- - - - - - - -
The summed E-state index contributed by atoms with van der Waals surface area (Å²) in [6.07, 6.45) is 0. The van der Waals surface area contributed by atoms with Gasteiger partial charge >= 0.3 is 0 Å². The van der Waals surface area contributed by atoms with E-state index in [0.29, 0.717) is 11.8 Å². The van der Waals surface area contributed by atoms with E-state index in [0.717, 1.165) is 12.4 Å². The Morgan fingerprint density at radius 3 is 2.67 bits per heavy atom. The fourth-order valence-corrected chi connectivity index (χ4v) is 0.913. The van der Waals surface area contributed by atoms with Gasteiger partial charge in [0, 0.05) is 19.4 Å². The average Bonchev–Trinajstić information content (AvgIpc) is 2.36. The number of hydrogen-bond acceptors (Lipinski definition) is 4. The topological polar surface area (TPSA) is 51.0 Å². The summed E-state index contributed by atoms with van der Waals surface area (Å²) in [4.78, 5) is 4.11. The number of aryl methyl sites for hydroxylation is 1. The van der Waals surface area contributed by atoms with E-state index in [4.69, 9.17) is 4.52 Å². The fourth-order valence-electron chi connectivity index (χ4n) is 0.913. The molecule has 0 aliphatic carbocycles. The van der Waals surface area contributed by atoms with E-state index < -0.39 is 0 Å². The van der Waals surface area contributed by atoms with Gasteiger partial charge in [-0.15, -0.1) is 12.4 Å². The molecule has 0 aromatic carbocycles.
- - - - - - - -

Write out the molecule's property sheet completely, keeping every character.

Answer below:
The summed E-state index contributed by atoms with van der Waals surface area (Å²) in [6.07, 6.45) is 0. The van der Waals surface area contributed by atoms with Gasteiger partial charge >= 0.3 is 0 Å². The van der Waals surface area contributed by atoms with E-state index in [0.29, 0.717) is 11.8 Å². The van der Waals surface area contributed by atoms with E-state index in [0.717, 1.165) is 12.4 Å². The Morgan fingerprint density at radius 3 is 2.67 bits per heavy atom. The fourth-order valence-corrected chi connectivity index (χ4v) is 0.913. The van der Waals surface area contributed by atoms with Gasteiger partial charge in [0, 0.05) is 19.4 Å². The average Bonchev–Trinajstić information content (AvgIpc) is 2.36. The number of hydrogen-bond acceptors (Lipinski definition) is 4. The topological polar surface area (TPSA) is 51.0 Å². The summed E-state index contributed by atoms with van der Waals surface area (Å²) in [4.78, 5) is 4.11. The number of aryl methyl sites for hydroxylation is 1. The van der Waals surface area contributed by atoms with E-state index in [4.69, 9.17) is 4.52 Å². The fourth-order valence-electron chi connectivity index (χ4n) is 0.913. The molecule has 0 aliphatic carbocycles. The van der Waals surface area contributed by atoms with E-state index < -0.39 is 0 Å². The van der Waals surface area contributed by atoms with Gasteiger partial charge in [-0.15, -0.1) is 12.4 Å². The molecule has 0 aromatic carbocycles.